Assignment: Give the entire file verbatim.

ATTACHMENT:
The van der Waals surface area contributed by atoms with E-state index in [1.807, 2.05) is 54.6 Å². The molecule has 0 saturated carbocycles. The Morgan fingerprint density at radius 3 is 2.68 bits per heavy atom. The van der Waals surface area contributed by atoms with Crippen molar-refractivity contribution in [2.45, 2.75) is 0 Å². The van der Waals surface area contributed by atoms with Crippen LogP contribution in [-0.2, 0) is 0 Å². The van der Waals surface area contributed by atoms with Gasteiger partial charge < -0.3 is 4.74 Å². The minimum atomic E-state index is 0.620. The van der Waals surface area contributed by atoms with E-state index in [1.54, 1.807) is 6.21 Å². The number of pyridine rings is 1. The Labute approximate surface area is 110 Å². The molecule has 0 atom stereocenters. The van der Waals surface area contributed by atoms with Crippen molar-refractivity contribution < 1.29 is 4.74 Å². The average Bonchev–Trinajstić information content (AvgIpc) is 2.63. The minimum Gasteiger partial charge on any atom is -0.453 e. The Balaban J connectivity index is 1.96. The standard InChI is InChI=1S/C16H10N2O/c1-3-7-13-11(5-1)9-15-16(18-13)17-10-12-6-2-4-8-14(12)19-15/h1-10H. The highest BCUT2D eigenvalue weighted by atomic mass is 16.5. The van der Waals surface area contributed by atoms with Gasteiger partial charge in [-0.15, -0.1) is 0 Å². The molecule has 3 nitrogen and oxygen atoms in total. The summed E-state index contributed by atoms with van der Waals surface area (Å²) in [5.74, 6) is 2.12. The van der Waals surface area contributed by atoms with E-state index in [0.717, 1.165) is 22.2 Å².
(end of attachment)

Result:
The van der Waals surface area contributed by atoms with E-state index in [1.807, 2.05) is 54.6 Å². The molecule has 0 saturated carbocycles. The Morgan fingerprint density at radius 3 is 2.68 bits per heavy atom. The van der Waals surface area contributed by atoms with Crippen molar-refractivity contribution in [2.45, 2.75) is 0 Å². The van der Waals surface area contributed by atoms with Crippen LogP contribution in [-0.2, 0) is 0 Å². The van der Waals surface area contributed by atoms with Gasteiger partial charge < -0.3 is 4.74 Å². The minimum atomic E-state index is 0.620. The van der Waals surface area contributed by atoms with E-state index in [1.54, 1.807) is 6.21 Å². The number of pyridine rings is 1. The Labute approximate surface area is 110 Å². The molecule has 0 atom stereocenters. The van der Waals surface area contributed by atoms with Crippen molar-refractivity contribution < 1.29 is 4.74 Å². The average Bonchev–Trinajstić information content (AvgIpc) is 2.63. The minimum Gasteiger partial charge on any atom is -0.453 e. The Balaban J connectivity index is 1.96. The standard InChI is InChI=1S/C16H10N2O/c1-3-7-13-11(5-1)9-15-16(18-13)17-10-12-6-2-4-8-14(12)19-15/h1-10H. The highest BCUT2D eigenvalue weighted by atomic mass is 16.5. The van der Waals surface area contributed by atoms with Gasteiger partial charge in [-0.15, -0.1) is 0 Å². The molecule has 3 nitrogen and oxygen atoms in total. The summed E-state index contributed by atoms with van der Waals surface area (Å²) in [5.74, 6) is 2.12. The van der Waals surface area contributed by atoms with E-state index in [0.717, 1.165) is 22.2 Å².